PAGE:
You will not be encouraged to hear that Congress is essentially out of session between now and the elections. (Those are in November. It's September.) They are leaving their summer vacation homes and returning to Washington for a quick little session of doing nothing. Then they'll spend the rest of the fall fundraising and campaigning and apple picking or something. Then they'll collect their checks for their $174,000-ish annual salary and sing a song about putting the country back to work.
We have serious problems to confront. The debt ceiling crisis that stalled government last year is rearing its head again, and all those compromises that staved off disaster then are already being back-tracked on now. The jobs recovery is slower than predicted, much less hoped. We're still technically at war. Some guys would like to return us to the good old days of barefoot-and-pregnant-and-quiet.
I know that as long as there is a two-party system, there will always being dividing mindsets on economic policy, social mores, and our country's role in the world. But I have to believe that no one, not even the guys and gals who are so consumed with their little game, are satisfied with where this country stands. We all, they all, want it to be better. We all, they all, see room for improvement.
So there. There! We, they, at least have that basic thing in common. Let's run with it. Let's get out some paper, write down some things we'd like to see happen, and let's see if we can't figure out a couple ideas for getting that done. I'll help get thing started. Folks on Capitol Hill? Why don't you all - Michelle and Harry and John and Nancy and Scott and everyone else - why don't you all agree to check your political ambitions at the door. Agree to stop being guided by those ambitions and those ambitions alone. Agree to start actually serving the people you were elected to serve. It's like customer service. Only more important.
And you know what, politicians? Even if you can't comb the depths of your strangled souls to add to that To-Do List in The Sky, remember that basic thing. That the guy you back-room brainstorm to publicly humiliate and professionally annihilate, he started off his life as a politician because he thought he had an idea or two for how to make his town or district or state or country better. Just like you. He might have gotten distracted along the way. Just like you. He might still have a good idea or a fair point left in him. Just like you. Find his. Share yours. Repeat.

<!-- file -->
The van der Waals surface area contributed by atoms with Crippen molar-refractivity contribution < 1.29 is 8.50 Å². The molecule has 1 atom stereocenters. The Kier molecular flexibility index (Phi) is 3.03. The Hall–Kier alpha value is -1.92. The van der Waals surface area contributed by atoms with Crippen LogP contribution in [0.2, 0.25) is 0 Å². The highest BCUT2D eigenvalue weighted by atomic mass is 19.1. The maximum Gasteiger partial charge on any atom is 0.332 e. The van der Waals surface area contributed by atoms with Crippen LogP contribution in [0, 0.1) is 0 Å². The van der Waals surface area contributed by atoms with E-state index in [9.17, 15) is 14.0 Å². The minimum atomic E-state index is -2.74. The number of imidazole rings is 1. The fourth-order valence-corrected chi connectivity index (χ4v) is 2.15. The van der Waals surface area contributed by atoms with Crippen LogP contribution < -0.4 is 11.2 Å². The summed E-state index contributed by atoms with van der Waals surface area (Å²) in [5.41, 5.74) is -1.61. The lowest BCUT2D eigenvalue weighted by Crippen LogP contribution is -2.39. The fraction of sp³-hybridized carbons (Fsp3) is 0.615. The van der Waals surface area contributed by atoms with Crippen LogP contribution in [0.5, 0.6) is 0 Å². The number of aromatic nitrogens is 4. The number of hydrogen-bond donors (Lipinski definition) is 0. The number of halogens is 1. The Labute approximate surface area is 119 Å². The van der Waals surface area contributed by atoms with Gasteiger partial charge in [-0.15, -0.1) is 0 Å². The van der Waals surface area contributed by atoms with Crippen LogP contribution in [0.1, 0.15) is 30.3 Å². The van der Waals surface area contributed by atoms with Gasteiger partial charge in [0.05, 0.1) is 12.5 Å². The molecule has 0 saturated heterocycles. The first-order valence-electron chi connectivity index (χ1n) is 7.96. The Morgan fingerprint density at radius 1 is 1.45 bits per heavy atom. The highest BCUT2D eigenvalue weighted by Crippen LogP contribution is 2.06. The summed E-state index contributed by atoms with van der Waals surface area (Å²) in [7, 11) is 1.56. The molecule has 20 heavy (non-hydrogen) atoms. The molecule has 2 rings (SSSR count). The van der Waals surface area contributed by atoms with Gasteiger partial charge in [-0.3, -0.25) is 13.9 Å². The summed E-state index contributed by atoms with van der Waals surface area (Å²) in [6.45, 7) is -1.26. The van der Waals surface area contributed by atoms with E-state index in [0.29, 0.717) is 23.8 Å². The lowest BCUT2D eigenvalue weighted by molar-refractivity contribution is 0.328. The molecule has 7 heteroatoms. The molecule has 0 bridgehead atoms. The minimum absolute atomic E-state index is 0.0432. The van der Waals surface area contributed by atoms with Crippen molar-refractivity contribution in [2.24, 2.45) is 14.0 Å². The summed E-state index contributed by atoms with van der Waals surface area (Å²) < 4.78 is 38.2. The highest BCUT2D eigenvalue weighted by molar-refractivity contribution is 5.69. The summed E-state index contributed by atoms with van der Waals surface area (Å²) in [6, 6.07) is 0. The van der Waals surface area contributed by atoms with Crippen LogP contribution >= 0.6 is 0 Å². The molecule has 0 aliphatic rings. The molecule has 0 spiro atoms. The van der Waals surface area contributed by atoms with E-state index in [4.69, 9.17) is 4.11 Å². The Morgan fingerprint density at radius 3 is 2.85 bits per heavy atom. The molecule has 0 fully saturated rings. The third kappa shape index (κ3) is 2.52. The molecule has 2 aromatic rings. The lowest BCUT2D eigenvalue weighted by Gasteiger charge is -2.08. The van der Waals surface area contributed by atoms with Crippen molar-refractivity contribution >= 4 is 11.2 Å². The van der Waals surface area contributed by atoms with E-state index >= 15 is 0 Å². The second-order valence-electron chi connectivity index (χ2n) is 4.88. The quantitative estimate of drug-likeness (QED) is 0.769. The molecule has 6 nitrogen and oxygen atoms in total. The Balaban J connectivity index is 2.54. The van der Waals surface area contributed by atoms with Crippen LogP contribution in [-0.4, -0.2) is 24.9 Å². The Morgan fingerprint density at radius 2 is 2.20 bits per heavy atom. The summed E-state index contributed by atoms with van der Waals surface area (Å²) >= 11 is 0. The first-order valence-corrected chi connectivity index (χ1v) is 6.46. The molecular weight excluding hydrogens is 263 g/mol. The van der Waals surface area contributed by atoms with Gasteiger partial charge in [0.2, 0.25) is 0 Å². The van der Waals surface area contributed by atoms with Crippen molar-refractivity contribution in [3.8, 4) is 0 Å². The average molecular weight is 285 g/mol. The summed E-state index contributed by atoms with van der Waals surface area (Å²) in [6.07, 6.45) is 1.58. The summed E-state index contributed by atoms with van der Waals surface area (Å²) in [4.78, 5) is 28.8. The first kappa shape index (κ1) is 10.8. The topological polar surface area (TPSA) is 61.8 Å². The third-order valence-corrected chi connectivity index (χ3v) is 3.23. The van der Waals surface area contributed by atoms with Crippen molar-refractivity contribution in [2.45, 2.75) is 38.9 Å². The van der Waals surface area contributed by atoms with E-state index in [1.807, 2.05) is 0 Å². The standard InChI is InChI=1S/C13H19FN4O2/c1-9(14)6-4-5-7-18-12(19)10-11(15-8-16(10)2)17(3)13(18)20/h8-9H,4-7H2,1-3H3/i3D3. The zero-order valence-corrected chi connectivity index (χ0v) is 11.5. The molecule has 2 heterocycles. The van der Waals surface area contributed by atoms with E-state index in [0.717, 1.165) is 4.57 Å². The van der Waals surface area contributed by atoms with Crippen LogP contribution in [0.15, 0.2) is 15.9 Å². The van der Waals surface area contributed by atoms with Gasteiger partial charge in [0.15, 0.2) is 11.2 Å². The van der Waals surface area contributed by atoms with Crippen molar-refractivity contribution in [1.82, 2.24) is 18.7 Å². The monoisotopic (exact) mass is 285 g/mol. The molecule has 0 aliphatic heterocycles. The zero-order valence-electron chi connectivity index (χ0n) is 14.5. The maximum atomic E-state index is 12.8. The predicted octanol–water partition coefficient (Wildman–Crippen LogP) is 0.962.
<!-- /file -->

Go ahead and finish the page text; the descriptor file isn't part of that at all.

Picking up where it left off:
We see nothing like this, though. Instead, we hear nothing but lofty proclamations about how much each side loves its country and the mothers that raised it. We hear nothing but pretty speeches about how we're all the sons and daughters of immigrants whose shoulders we stand on as we gaze at our house and our children and our 401(k). We hear nothing but puffery. It's like a used car salesman's pitch. Only more empty.
Enough already. Just shut up. You all should go. Call the game. Everyone lost. Especially the people who weren't playing.
Unfortunately, that's not going to happen. But what will happen is an election. A Presidential one, yes, but also a Congressional one. And I say that, regardless of which party you think you are, regardless of how much you love or hate taxes or Medicare or abortions, you think about who you are voting for. Think about whether they're defined by intransigence or thoughtfulness. Think about whether you've ever heard them have a moment of honesty. Think about whether they have ever said something concrete. Think about whether they have ever espoused the virtue of finding the common ground and actually seemed to have meant it. Think about whether they appear to think.
Because if we keep going on the divided track we've been on, I don't care who is in office. They will be President of No Man's Land. The No Man's Land of The Factions And The Home of The Broken. And that is no place I want to live.